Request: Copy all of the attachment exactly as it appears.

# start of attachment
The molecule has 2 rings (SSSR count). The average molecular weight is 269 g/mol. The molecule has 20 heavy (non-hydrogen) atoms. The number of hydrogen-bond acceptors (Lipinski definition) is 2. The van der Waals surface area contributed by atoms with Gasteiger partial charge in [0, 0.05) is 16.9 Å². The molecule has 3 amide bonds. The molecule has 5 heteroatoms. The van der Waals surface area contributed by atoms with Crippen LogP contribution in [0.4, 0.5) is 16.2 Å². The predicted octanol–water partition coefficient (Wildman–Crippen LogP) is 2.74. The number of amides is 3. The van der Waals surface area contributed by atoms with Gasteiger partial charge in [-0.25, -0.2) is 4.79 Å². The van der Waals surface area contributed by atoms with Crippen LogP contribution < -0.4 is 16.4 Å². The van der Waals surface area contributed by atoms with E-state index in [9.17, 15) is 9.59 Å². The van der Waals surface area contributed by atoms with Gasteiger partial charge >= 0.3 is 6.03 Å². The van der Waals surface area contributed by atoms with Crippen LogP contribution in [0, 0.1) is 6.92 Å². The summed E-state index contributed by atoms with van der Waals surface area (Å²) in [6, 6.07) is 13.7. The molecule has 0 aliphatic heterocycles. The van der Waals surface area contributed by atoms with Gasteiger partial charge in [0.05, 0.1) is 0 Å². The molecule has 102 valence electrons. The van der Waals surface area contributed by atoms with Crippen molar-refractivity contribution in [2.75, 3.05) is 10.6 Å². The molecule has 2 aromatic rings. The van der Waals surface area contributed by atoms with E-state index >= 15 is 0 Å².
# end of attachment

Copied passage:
The molecule has 2 rings (SSSR count). The average molecular weight is 269 g/mol. The molecule has 20 heavy (non-hydrogen) atoms. The number of hydrogen-bond acceptors (Lipinski definition) is 2. The van der Waals surface area contributed by atoms with Gasteiger partial charge in [0, 0.05) is 16.9 Å². The molecule has 3 amide bonds. The molecule has 5 heteroatoms. The van der Waals surface area contributed by atoms with Crippen LogP contribution in [0.4, 0.5) is 16.2 Å². The predicted octanol–water partition coefficient (Wildman–Crippen LogP) is 2.74. The number of amides is 3. The van der Waals surface area contributed by atoms with Gasteiger partial charge in [-0.25, -0.2) is 4.79 Å². The van der Waals surface area contributed by atoms with Crippen LogP contribution < -0.4 is 16.4 Å². The van der Waals surface area contributed by atoms with E-state index in [9.17, 15) is 9.59 Å². The van der Waals surface area contributed by atoms with Gasteiger partial charge >= 0.3 is 6.03 Å². The van der Waals surface area contributed by atoms with Crippen LogP contribution in [0, 0.1) is 6.92 Å². The summed E-state index contributed by atoms with van der Waals surface area (Å²) in [6, 6.07) is 13.7. The molecule has 0 aliphatic heterocycles. The van der Waals surface area contributed by atoms with Gasteiger partial charge in [0.05, 0.1) is 0 Å². The molecule has 102 valence electrons. The van der Waals surface area contributed by atoms with Crippen molar-refractivity contribution in [2.75, 3.05) is 10.6 Å². The molecule has 2 aromatic rings. The van der Waals surface area contributed by atoms with E-state index >= 15 is 0 Å².